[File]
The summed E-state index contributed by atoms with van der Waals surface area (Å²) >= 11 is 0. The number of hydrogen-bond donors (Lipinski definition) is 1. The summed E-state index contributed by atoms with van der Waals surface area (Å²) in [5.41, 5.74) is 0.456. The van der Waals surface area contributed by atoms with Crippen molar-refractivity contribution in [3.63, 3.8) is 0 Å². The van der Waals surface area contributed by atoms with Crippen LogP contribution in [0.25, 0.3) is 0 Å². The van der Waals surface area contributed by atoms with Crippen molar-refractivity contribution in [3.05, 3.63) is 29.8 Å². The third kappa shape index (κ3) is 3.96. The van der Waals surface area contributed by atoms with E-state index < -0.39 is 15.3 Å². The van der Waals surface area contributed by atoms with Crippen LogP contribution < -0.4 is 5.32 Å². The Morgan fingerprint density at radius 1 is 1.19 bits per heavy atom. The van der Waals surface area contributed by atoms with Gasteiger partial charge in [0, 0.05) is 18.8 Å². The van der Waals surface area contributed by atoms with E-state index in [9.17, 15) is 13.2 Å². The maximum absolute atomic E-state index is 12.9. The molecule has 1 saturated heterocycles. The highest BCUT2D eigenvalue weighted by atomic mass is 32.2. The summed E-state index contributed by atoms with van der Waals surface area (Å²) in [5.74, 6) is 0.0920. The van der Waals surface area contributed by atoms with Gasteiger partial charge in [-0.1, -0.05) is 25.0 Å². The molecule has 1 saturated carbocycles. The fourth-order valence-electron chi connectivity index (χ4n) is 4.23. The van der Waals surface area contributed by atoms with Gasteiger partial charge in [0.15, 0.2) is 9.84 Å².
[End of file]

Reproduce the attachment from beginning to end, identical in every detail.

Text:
The summed E-state index contributed by atoms with van der Waals surface area (Å²) >= 11 is 0. The number of hydrogen-bond donors (Lipinski definition) is 1. The summed E-state index contributed by atoms with van der Waals surface area (Å²) in [5.41, 5.74) is 0.456. The van der Waals surface area contributed by atoms with Crippen molar-refractivity contribution in [3.63, 3.8) is 0 Å². The van der Waals surface area contributed by atoms with Crippen LogP contribution in [0.25, 0.3) is 0 Å². The van der Waals surface area contributed by atoms with Crippen molar-refractivity contribution in [3.05, 3.63) is 29.8 Å². The third kappa shape index (κ3) is 3.96. The van der Waals surface area contributed by atoms with E-state index < -0.39 is 15.3 Å². The van der Waals surface area contributed by atoms with Crippen LogP contribution < -0.4 is 5.32 Å². The Morgan fingerprint density at radius 1 is 1.19 bits per heavy atom. The van der Waals surface area contributed by atoms with Gasteiger partial charge in [0, 0.05) is 18.8 Å². The van der Waals surface area contributed by atoms with E-state index in [9.17, 15) is 13.2 Å². The maximum absolute atomic E-state index is 12.9. The molecule has 1 saturated heterocycles. The highest BCUT2D eigenvalue weighted by atomic mass is 32.2. The summed E-state index contributed by atoms with van der Waals surface area (Å²) in [5.74, 6) is 0.0920. The van der Waals surface area contributed by atoms with Gasteiger partial charge in [-0.1, -0.05) is 25.0 Å². The molecule has 1 saturated carbocycles. The fourth-order valence-electron chi connectivity index (χ4n) is 4.23. The van der Waals surface area contributed by atoms with Gasteiger partial charge in [0.15, 0.2) is 9.84 Å².